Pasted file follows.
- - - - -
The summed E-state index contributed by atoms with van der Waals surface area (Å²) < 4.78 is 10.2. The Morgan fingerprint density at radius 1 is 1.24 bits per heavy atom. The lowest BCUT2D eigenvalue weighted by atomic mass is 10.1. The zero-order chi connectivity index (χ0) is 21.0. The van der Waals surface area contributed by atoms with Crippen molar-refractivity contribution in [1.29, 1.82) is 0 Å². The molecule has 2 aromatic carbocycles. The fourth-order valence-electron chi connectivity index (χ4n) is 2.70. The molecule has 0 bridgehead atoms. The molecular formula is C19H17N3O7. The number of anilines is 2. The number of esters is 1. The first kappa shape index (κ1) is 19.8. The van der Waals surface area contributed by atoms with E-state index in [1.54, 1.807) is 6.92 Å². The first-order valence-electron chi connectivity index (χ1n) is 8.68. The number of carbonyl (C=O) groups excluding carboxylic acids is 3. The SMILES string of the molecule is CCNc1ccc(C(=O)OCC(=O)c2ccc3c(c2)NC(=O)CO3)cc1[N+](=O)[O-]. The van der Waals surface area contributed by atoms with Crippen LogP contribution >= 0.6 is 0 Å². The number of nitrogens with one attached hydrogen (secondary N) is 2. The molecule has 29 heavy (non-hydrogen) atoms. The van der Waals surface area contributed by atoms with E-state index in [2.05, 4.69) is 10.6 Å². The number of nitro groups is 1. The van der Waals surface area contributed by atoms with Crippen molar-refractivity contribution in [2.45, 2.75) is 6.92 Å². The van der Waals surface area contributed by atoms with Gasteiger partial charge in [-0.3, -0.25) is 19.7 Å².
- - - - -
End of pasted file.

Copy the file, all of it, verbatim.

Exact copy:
The summed E-state index contributed by atoms with van der Waals surface area (Å²) < 4.78 is 10.2. The Morgan fingerprint density at radius 1 is 1.24 bits per heavy atom. The lowest BCUT2D eigenvalue weighted by atomic mass is 10.1. The zero-order chi connectivity index (χ0) is 21.0. The van der Waals surface area contributed by atoms with Crippen molar-refractivity contribution in [1.29, 1.82) is 0 Å². The molecule has 2 aromatic carbocycles. The fourth-order valence-electron chi connectivity index (χ4n) is 2.70. The molecule has 0 bridgehead atoms. The molecular formula is C19H17N3O7. The number of anilines is 2. The number of esters is 1. The first kappa shape index (κ1) is 19.8. The van der Waals surface area contributed by atoms with E-state index in [1.54, 1.807) is 6.92 Å². The first-order valence-electron chi connectivity index (χ1n) is 8.68. The number of carbonyl (C=O) groups excluding carboxylic acids is 3. The SMILES string of the molecule is CCNc1ccc(C(=O)OCC(=O)c2ccc3c(c2)NC(=O)CO3)cc1[N+](=O)[O-]. The van der Waals surface area contributed by atoms with Crippen LogP contribution >= 0.6 is 0 Å². The number of nitrogens with one attached hydrogen (secondary N) is 2. The molecule has 29 heavy (non-hydrogen) atoms. The van der Waals surface area contributed by atoms with E-state index in [2.05, 4.69) is 10.6 Å². The number of nitro groups is 1. The van der Waals surface area contributed by atoms with Crippen molar-refractivity contribution in [2.45, 2.75) is 6.92 Å². The van der Waals surface area contributed by atoms with Gasteiger partial charge in [-0.3, -0.25) is 19.7 Å².